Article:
Call 9–1–1 or have someone else call 9–1–1. If two rescuers are present, one can provide CPR (cardiopulmonary resuscitation) while the other calls 9–1–1 and gets the AED.
Check the person’s breathing and pulse. If breathing and pulse are absent or irregular, prepare to use the AED as soon as possible. (SCA causes death if it’s not treated within minutes.)
If no one knows how long the person has been unconscious, or if an AED isn’t readily available, do 2 minutes of CPR. Then use the AED (if you have one) to check the person.
After you use the AED, or if you don’t have an AED, give CPR until emergency medical help arrives or until the person begins to move. Try to limit pauses in CPR.
After 2 minutes of CPR, you can use the AED again to check the person’s heart rhythm and give another shock, if needed. If a shock isn’t needed, continue CPR.
Using an Automated External Defibrillator
AEDs are user-friendly devices that untrained bystanders can use to save the life of someone having SCA.
Before using an AED, check for puddles or water near the person who is unconscious. Move him or her to a dry area, and stay away from wetness when delivering shocks (water conducts electricity).
Turn on the AED’s power. The device will give you step-by-step instructions. You’ll hear voice prompts and see prompts on a screen.
Expose the person’s chest. If the person’s chest is wet, dry it. AEDs have sticky pads with sensors called electrodes. Apply the pads to the person’s chest as pictured on the AED’s instructions.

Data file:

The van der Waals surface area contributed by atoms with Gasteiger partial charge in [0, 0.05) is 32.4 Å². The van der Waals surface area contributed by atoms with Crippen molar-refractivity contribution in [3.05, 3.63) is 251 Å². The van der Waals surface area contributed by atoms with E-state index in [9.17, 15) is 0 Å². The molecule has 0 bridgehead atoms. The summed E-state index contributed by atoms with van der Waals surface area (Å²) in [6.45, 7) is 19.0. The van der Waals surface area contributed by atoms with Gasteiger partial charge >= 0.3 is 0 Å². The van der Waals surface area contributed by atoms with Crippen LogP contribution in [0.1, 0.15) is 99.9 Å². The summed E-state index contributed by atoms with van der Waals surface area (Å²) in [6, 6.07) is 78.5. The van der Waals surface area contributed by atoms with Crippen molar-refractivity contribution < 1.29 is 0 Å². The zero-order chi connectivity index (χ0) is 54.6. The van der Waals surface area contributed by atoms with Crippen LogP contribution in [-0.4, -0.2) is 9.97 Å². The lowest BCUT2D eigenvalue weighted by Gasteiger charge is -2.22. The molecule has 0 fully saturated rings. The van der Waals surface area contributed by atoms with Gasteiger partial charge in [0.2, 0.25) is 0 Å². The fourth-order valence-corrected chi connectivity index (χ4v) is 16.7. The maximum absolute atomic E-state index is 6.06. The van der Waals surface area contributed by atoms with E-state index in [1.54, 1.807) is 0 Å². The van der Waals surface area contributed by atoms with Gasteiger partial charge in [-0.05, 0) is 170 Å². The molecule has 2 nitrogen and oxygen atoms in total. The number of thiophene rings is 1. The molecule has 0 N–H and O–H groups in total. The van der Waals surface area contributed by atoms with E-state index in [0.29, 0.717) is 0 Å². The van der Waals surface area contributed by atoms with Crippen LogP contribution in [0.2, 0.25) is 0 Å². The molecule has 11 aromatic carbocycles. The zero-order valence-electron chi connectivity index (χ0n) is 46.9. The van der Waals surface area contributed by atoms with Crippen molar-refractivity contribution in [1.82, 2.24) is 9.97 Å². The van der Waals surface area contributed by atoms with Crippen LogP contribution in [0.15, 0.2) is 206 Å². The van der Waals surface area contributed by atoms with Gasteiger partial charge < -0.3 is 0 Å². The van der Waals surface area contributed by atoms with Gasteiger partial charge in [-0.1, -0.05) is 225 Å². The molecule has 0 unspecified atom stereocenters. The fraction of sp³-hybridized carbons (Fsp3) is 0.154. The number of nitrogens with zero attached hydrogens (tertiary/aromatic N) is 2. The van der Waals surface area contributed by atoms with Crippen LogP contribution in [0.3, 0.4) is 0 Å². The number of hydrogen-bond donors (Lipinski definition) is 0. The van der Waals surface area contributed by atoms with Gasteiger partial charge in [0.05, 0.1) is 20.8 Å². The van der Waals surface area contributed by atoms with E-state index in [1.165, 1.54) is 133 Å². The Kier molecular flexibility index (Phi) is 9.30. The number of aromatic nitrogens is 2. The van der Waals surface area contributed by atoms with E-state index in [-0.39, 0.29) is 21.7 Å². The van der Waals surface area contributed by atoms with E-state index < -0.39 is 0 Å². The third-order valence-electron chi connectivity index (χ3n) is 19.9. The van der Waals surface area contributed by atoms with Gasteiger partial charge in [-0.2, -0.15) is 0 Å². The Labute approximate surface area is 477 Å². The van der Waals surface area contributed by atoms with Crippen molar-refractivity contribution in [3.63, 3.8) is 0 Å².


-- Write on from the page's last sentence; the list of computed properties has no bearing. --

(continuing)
Place one pad on the right center of the person’s chest above the nipple. Place the other pad slightly below the other nipple and to the left of the ribcage.
The image shows a typical setup using an automated external defibrillator (AED). The AED has step-by-step instructions and voice prompts that enable an untrained bystander to correctly use the machine.
Make sure the sticky pads have good connection with the skin. If the connection isn’t good, the machine may repeat the phrase “check electrodes.”
If the person has a lot of chest hair, you may have to trim it. (AEDs usually come with a kit that includes scissors and/or a razor.) If the person is wearing a medication patch that’s in the way, remove it and clean the medicine from the skin before applying the sticky pads.